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From investment in REITs to trading rules in commodity derivates; Here's what RBI directed banks
RBI has laid out various measures in financial services provided by banks. This changes are conferred by Sections 35 A of the Banking Regulation Act, 1949.
- Banks can hold over 10% investment in REITs and InvITs
- Banks can only invest 10% in Category I/ Category II Alternative Investment Fund
- No broking services can be offered by banks for the commodity derivatives segment
After receiving queries from the market regulator Sebi, the Reserve Bank of India has decided to make amendments in financial services provided by banks.
Under the master directions, a bank can hold more than 10% in the equity of a deposit taking NBFC (non-banking financial companies, however this does not apply to housing finance company).
Banks are now allowed to make investment of over 10% of the unit capital of a Real Estate Investment Trust (REITs) or Infrastructure Investment Trust (InvITs).
This investment is included with an overall ceiling of 20% of its net worth permitted for direct investments in shares, convertible bonds/ debentures, units of equity-oriented mutual funds and exposures to Alternative Investment Funds.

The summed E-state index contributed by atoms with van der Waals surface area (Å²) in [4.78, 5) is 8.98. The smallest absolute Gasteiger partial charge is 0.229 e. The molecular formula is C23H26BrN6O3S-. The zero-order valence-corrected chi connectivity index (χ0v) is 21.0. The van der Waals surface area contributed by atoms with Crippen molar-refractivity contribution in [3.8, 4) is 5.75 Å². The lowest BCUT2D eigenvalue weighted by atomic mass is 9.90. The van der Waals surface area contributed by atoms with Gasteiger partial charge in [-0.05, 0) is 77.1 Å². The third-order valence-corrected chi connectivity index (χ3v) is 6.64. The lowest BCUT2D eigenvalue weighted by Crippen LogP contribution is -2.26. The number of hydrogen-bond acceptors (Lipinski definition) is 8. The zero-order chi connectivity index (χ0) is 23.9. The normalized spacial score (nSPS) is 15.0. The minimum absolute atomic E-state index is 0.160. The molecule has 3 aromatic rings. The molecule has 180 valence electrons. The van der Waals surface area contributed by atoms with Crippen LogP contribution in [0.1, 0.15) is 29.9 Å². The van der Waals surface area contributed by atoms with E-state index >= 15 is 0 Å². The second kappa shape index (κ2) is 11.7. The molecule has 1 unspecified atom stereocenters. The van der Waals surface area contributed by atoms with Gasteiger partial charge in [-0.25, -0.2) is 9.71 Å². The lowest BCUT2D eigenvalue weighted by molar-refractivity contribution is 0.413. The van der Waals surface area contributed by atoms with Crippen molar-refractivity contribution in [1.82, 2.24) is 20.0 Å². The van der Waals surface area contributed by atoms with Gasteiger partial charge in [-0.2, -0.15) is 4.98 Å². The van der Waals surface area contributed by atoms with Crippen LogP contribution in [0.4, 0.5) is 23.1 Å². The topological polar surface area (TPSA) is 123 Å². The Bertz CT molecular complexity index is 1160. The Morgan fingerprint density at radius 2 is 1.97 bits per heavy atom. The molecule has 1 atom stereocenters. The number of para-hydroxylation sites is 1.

Also, banks can invest in over 10% of paid up capital in a Category I/ Category II Alternative Investment Fund. While investment by a bank’s subsidiary in a Category III AIF shall be restricted to the regulatory minima prescribed by SEBI.
Earlier there were no no specific rule on investing in AIFs – which are referred to private equity and hedge funds.
Furthermore, banks cannot become a Professional Clearing Member of the commodity derivatives segment of SEBI recognised exchanges and shall satisfy the membership criteria of the stock exchanges and comply with the norms laid down by the regulator.
In this regard, a bank shall put in place a effective risk control measures and norms taking in account their net worth, business turnover, etc. with approval from respective board.
RBI said, “The bank shall not undertake trading in the derivative segment of the commodity exchange on its own account and shall restrict itself only to clearing and settlement transactions done by the trading members/ clients on the exchange.”
Also banks are banned to offer broking services for the commodity derivatives segment of SEBI recognised stock exchanges except through a separate subsidiary.
Apart from this, banks can also hold more than 10% of the paid up capital of a company, not being its subsidiary engaged in non-financial services or 10% of the bank’s paid up capital and reserves, whichever is lower.
Similarly, banks wanting to adapt insurance and pension fund management business must also have minimum prescribed capital.
These provisions are applied to every Scheduled Commercial Bank (excluding an RRB), licensed to operate in India by Reserve Bank of India (hereinafter referred to as “Bank”).
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